Mars earned its “Red Planet” nickname for good reason, so why does this particular Mars image have the blues? The azure dune seen here gets its startling shade from enhanced color, a way of manipulating images to better show surface features.
NASA’s Mars Reconnaissance Orbiter (MRO), which hovers over 160 miles (255 kilometers) above the surface of Mars, recently sent back a photograph of a patch of blue on the Red Planet when it came across some dunes in the Lyot Crater. The electric blue color comes from NASA enhancing the image to better show the dune’s composition.
You can see the full enhanced image below:
Once in a blue dune…On the floor of the Lyot Crater on Mars lies a field of dunes. One particular dune, seen in this January view, appears turquoise blue in enhanced color & is made of a different composition than the surrounding dune field. Take a look: https://t.co/zeVqWJHO1i pic.twitter.com/PlMNFI4VQr
— NASA (@NASA) June 21, 2018
This dune was found among a series of barchan dunes – simply a term for sand dunes with a crescent shape – which NASA directed the MRO to examine. While not crescent-shaped, this dune is made of a much finer material and has a different composition than the more standard barchan dunes surrounding it.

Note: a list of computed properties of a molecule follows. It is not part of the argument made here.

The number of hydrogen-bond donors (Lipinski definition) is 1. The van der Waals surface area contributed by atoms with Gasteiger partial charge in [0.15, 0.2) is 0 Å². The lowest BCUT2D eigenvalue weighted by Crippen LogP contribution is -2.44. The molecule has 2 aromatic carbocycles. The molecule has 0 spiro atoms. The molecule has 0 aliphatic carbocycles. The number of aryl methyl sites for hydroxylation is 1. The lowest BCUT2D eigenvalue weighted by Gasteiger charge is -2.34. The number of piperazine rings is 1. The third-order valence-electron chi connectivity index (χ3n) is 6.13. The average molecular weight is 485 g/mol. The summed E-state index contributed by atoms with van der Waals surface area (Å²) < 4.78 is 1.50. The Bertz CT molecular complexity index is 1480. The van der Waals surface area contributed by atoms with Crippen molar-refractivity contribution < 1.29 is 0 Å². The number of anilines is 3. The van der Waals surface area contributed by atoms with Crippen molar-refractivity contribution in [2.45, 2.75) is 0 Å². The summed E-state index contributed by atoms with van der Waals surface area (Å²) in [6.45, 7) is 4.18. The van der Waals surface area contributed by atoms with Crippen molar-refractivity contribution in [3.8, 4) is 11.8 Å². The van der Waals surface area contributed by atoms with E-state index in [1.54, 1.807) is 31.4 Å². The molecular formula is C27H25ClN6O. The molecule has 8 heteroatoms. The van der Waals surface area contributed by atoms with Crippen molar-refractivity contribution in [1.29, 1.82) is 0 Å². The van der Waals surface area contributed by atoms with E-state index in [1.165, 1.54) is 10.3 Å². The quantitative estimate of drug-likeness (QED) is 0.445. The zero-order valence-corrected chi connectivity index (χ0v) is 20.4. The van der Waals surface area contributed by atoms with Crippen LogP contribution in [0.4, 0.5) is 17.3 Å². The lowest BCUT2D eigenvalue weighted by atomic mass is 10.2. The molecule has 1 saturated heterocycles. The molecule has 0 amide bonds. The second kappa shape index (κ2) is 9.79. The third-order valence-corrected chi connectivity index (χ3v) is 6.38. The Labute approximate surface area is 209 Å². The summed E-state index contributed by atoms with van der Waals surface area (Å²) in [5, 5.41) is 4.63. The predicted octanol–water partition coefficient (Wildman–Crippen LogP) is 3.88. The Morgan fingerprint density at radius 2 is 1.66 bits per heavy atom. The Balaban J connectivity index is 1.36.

The reason for the enhanced coloring is because the MRO’s camera, the High Resolution Imaging Science Experiment or HiRISE, can take photographs at wavelengths broader than what the human eye can see naturally, and often takes photos in infrared. Since there’s no way to easily translate infrared colors into anything we humans are capable of seeing, enhancing the image is often necessary.
HiRISE is responsible for a number of striking images taken on Mars, and the MRO’s high location and mobility provides a lot more opportunities for photo ops than the rovers patrolling the Martian surface (especially since they’re both caught in dust storms right now).
This dune photograph was originally taken back at the end of January 2018, but NASA only just got around to releasing it – had the photo been taken recently, it would look blurrier due to the aforementioned dust storm which is currently encircling the entire planet.
So rest assured, Mars is by and large a red planet, even if it may have been green a very long time ago.